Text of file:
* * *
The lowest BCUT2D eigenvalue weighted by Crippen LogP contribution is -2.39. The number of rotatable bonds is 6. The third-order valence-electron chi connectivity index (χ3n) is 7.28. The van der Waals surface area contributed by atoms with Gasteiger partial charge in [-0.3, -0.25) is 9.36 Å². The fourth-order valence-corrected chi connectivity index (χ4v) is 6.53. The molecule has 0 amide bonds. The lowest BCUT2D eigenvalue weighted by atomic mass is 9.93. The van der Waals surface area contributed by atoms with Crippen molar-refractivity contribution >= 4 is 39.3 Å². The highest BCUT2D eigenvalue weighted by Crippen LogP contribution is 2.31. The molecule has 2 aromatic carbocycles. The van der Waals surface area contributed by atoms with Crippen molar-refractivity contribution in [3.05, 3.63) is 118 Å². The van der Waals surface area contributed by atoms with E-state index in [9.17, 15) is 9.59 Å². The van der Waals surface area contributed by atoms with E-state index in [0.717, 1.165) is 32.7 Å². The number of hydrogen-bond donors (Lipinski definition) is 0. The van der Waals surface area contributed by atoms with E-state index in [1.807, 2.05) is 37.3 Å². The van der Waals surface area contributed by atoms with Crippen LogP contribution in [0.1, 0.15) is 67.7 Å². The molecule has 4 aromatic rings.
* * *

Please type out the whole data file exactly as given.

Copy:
The lowest BCUT2D eigenvalue weighted by Crippen LogP contribution is -2.39. The number of rotatable bonds is 6. The third-order valence-electron chi connectivity index (χ3n) is 7.28. The van der Waals surface area contributed by atoms with Gasteiger partial charge in [-0.3, -0.25) is 9.36 Å². The fourth-order valence-corrected chi connectivity index (χ4v) is 6.53. The molecule has 0 amide bonds. The lowest BCUT2D eigenvalue weighted by atomic mass is 9.93. The van der Waals surface area contributed by atoms with Crippen molar-refractivity contribution >= 4 is 39.3 Å². The highest BCUT2D eigenvalue weighted by Crippen LogP contribution is 2.31. The molecule has 2 aromatic carbocycles. The van der Waals surface area contributed by atoms with Crippen molar-refractivity contribution in [3.05, 3.63) is 118 Å². The van der Waals surface area contributed by atoms with E-state index in [9.17, 15) is 9.59 Å². The van der Waals surface area contributed by atoms with E-state index in [0.717, 1.165) is 32.7 Å². The number of hydrogen-bond donors (Lipinski definition) is 0. The van der Waals surface area contributed by atoms with E-state index in [1.807, 2.05) is 37.3 Å². The van der Waals surface area contributed by atoms with Crippen LogP contribution in [0.1, 0.15) is 67.7 Å². The molecule has 4 aromatic rings.